Now, on to the wireless network… As stated above, kubuntu nicely comes with the kernel drivers for this to work. But there is a little bit of work that is left for the user, because of legal reasons. In short, you need to use the bcm43xx-fwcutter utility from the broadcom 43xx project page to extract the firmware from Apple’s drivers. Having done this (read that page for the specifics) copy all resultant bcm43xx*.fw files to /lib/firmware. You’ll then need to either reboot (simplest) or reload the bcm43xx kernel module. This will allow the driver to actually use the wireless card.

From there, there’s a little bit of a timing issue around getting the card to associate with an AP and subsequently get connected and DHCP’d onto a wireless LAN. But to sum it up, I’ve added eth0 (the wireless card) to /etc/network/interfaces as so:

auto eth0
iface eth0 inet dhcp
pre-up /home/me/bin/eth0-wireless-pre-up.sh

That tells debian/kubuntu to start the wireless card automatically and how to load it (man interfaces) by running my custom eth0-wireless-pre-up.sh script, which is as follows:

ifconfig eth0 down
ifconfig eth0 up
iwconfig eth0 channel 6
iwconfig eth0 rate 11M
iwconfig eth0 essid MYESSID
sleep 2
iwconfig eth0 key MYKEY
sleep 2

As you can see, the tricks are that you need to limit the rate for the card to 11M, give it your SID, wait for it to associate to your AP, then give it your key (if you have one), and then after that all works, kubuntu will automatically kick off dhcp (dhclient3, to be precise).

So, that gets my wireless card working at boot. But what about suspending/resuming? Well, there’s probably more official ways, but here’s what I’ve done…. I’ve created a file called /etc/apm/scripts.d/vR-apm and symlinked it into the /etc/apm/resume.d/ and /etc/apm/suspend.d/ directories. That file is as follows:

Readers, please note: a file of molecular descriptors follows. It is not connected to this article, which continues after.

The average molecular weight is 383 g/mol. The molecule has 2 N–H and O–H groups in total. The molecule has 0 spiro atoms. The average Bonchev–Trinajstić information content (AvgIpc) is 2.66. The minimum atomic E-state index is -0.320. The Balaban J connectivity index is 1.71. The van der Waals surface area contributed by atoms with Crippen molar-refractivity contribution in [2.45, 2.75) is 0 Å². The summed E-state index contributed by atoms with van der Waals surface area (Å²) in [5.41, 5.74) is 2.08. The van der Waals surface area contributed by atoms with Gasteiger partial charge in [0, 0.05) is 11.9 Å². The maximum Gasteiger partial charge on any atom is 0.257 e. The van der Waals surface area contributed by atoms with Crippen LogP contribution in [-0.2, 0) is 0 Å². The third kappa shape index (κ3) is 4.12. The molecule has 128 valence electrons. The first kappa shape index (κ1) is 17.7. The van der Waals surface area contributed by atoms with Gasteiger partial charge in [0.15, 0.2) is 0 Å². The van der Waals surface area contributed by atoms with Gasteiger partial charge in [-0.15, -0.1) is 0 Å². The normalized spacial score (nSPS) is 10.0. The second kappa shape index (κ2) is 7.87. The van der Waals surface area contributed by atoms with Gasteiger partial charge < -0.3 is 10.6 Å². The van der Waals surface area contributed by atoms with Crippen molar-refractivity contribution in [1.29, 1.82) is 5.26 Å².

#!/bin/sh -x
# apmd proxy script for vR–custom stuffies
# — from apmd_proxy…
# Here are the possible arguments:
# start – APM daemon has started
# stop – APM daemon is shutting down
# suspend critical – APM system indicates critical suspend (++)
# suspend system – APM system has requested suspend mode
# suspend user – User has requested suspend mode
# standby system – APM system has requested standby mode
# standby user – User has requested standby mode
# resume suspend – System has resumed from suspend mode
# resume standby – System has resumed from standby mode
# resume critical – System has resumed from critical suspend
# change battery – APM system reported low battery
# change power – APM system reported AC/battery change
# change time – APM system reported time change (*)
# change capability – APM system reported config. change (+)
# (*) – APM daemon may be configured to not call these sequences
# (+) – Available if APM kernel supports it.
# (++) – “suspend critical” is never passed to apmd from the kernel,
# so we will never see it here. Scripts that process “resume
# critical” events need to take this into account.

echo “`date`: got here, 1->$1< -, 2->$2< -" >> /tmp/apm-debug.log

case “${1},${2}” in
echo “`date`: doing suspend stuff” >> /tmp/apm-debug.log
ifdown eth0
echo “`date`: doing resume stuff” >> /tmp/apm-debug.log
modprobe -r appletouch
modprobe appletouch
ifup eth0

And with that, my Linux powerbook correctly restarts the wireless network whenever I suspend and resume (which works perfectly well out of the box too, by the way).

Okay, bye.

Author: Jason 'vanRijn' Kasper

My name is Jason 'vanRijn' Kasper. I am the ring leader of the amazing Kasper family. I am unashamedly a Christian Nerd. These are our stories....